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Sunday, November 1, 2015 - 08:53

A visit to the bustling Oriental Plaza today hides the dark history of its apartheid origins. Opening in 1971, it was the result of a compromise between the Johannesburg City Council and the Department of Community Development over the future of Indian Traders in Pageview. In the article below Nigel Mandy highlights the many tragedies of the flawed ideology behind the relocation of traders to the Plaza.

Fourteenth Street was a highly successful trading area with a unique atmosphere. The shopkeepers desperately wished to stay there. Admittedly it was run down physically; but that was only to be expected because the owners had no security of title and they were continually being threatened with eviction. Furthermore Pageview had been "Frozen" so that people were actually prevented from repairing or improving their properties.

The Fourteenth Street precinct could easily have been upgraded into a superbly individualistic and profitable shopping centre at no cost to the taxpayer. Fourteenth Street itself could have been reserved for pedestrian use with deliveries being made at off-peak hours and from the rear. An unobtrusive multi-storey parking garage could have been erected nearby as a self-financing proposition. Entrepreneurs would have mobilised private capital for adaptive re-use and for new construction. The energies of the very able Indian population would have been chanelled into productive activities to the benefit of all. Thereby the city as a whole would have been strengthened and relations between the races would not have been damaged. Property taxation revenue from this area would have soared instead of falling to zero.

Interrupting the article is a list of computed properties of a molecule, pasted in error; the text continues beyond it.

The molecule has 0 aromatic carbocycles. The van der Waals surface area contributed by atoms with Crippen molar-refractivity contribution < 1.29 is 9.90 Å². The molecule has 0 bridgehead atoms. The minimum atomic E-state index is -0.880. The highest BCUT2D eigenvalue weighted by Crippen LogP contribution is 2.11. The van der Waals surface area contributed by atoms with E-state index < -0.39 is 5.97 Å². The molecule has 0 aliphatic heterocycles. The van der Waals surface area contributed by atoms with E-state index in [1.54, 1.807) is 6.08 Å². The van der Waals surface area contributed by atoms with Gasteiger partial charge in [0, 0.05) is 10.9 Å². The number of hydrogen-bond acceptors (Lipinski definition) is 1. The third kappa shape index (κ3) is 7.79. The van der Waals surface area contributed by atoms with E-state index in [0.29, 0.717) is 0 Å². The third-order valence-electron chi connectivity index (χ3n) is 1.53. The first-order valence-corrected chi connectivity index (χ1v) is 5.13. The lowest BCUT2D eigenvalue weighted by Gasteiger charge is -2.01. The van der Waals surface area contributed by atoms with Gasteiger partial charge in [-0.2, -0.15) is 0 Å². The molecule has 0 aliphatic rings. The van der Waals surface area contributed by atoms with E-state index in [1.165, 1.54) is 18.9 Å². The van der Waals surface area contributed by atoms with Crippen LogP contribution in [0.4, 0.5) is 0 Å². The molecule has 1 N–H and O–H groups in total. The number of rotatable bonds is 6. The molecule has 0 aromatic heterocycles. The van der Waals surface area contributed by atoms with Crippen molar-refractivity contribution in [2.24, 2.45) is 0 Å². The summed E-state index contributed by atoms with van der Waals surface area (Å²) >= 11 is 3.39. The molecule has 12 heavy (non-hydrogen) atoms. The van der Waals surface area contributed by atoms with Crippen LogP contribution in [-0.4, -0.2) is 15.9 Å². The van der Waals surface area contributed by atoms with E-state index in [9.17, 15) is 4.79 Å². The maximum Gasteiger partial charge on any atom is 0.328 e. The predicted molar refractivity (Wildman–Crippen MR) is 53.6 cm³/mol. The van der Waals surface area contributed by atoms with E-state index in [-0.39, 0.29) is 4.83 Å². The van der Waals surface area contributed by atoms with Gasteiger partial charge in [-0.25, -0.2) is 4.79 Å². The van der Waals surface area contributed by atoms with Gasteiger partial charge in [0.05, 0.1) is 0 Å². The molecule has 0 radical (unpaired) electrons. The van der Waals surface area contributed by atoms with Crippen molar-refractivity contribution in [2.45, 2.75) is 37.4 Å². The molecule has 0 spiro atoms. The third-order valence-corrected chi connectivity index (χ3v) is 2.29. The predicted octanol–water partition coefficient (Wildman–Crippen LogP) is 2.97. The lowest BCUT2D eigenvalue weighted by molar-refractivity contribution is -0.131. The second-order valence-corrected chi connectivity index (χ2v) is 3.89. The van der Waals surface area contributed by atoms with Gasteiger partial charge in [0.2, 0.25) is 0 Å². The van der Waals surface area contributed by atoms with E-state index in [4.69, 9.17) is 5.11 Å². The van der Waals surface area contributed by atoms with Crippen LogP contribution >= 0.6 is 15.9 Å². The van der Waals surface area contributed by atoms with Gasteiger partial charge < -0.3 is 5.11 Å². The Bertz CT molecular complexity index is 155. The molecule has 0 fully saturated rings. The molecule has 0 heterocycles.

Fietas Commemorative Plaque (The Heritage Portal)

Emile Jammine, Johannesburg Municipality's Director of Coloured and Asian Affairs at the time, said that:

... it is still a mystery to me that it was thought necessary to move their business area at all. The Whites living nearest to Pageview - in Vrededorp - had long become accustomed to living close to Indians and there was never any problem about it. It was a lifestyle which had existed for many years and one wonders why it could not simply have gone on. If they had been allowed to develop the area at their own cost we could have had a flourishing community and an attractive showpiece for Johannesburg.